“It’s almost impossible, in my experience, that once you’ve been a fan, to become a friend.”

Context, of course, is important. They were talking about Bowie and how the band had toured with him and were able to see him over that length of time. John’s argument is that of course, once you have someone on that pedestal and you look up to them in that “fan” sort of way, you always will.  I think his intention here was that although they’d hung out with Bowie many times over the years, they still looked up to him and saw him as their hero. Very reasonable feelings to have. But does that mean John feels the same about fans in general – such as his own?

Here’s the thing: I don’t know the answer here. I’m a fan. Not a friend. I don’t know any of them beyond the people I see on stage. Hell, I’m even behind many of you in that department because I’ve only just gotten pictures with a couple of them, by no means am I going to say I know them personally. All I can really do is say how I feel.  Maybe some of you will feel similarly, and perhaps not.

First of all, that pedestal is real. In plenty of ways, it has to be there. Particularly for those of us who became fans when we were very young. Hell, Amanda became a fan before she was even TEN. Of course she’s going to look up to the band at that point. I know I sure did. Back then, it was even “worse” (so to speak) because there was no internet. No social media. No news other than through magazines. At that point, they were 100% completely and totally untouchable. The idea of being in the same air space with any of them seemed completely out of reach, much less hanging out over coffee or tea. But now I’m in my 40s now. Do I still feel that way?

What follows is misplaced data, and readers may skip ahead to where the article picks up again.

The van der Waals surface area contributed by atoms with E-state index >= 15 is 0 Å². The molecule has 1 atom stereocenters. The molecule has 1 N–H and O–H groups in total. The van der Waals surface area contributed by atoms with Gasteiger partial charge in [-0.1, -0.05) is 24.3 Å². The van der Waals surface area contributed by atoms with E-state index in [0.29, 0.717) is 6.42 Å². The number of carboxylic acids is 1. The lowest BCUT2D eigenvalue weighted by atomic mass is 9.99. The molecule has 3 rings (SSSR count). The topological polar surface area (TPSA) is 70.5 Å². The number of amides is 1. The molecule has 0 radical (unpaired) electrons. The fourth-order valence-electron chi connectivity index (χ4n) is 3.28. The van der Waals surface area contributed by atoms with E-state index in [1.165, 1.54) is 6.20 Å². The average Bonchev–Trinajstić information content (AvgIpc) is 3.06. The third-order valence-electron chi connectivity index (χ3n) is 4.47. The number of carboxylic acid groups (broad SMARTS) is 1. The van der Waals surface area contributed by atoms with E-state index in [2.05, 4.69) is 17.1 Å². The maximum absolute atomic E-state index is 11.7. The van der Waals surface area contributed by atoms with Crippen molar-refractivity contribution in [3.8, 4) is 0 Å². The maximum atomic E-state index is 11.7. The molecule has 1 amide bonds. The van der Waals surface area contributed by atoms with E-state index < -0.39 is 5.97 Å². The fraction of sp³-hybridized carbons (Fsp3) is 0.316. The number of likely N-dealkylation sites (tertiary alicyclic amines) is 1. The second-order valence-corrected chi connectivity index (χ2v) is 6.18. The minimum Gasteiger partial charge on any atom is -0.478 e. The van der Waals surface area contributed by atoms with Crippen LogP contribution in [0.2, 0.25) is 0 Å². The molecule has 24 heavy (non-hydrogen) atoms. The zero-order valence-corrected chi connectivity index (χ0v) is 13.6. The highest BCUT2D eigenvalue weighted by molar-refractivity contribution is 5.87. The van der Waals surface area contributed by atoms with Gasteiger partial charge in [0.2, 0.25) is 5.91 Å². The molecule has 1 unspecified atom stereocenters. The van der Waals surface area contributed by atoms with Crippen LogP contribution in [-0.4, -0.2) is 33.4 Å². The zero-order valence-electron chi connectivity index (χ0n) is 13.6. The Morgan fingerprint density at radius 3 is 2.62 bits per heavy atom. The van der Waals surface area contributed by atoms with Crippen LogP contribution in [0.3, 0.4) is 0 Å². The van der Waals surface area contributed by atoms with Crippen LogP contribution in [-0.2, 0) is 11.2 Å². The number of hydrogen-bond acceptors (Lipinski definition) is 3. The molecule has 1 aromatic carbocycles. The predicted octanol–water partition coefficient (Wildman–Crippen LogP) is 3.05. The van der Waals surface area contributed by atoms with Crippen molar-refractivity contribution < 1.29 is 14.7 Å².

As I was saying to someone last week on Twitter – they are still my heroes, to a certain, limited, extent. I haven’t exactly forgotten how I felt about them when I was ten – for example. I’m sure many fans out there are nodding their heads in agreement. I think the difference now is that the hero-worship I once had for them has now turned to respect. However, I still remember what it was like to be a teenager and hear them on the radio. I remember that giddiness – it was part of the fun. Don’t we all??

More on that respect thing: If I wanted or needed to go up to John Taylor or Roger Taylor to ask for something, whether that’s a picture or even just to say hello for instance, I would still be nervous because I respect them. For me though, that isn’t because I think they are Gods and would fawn over them. I have seen people do it, and I always feel for those people because in the end it’s uncomfortable and no one wants that. I’d have to think the band would be sick of it by now. However, I’d be nervous in the same way I’d be nervous going to my boss (well, back when I actually had a boss, that is) and asking for a raise, or even those butterflies I have when I meet new people for the first time. For me it’s the same feeling. The hero thing, while sure I can acknowledge that the band matters – isn’t really the same now as it was when I was ten and needed them to occupy my hopes and dreams. Their role in my life has changed. Yes, they’re actually real people, as it turns out. I get it, and to be blunt: hell would freeze over before I would ever be willing to make myself look like a fool in front of people I respect.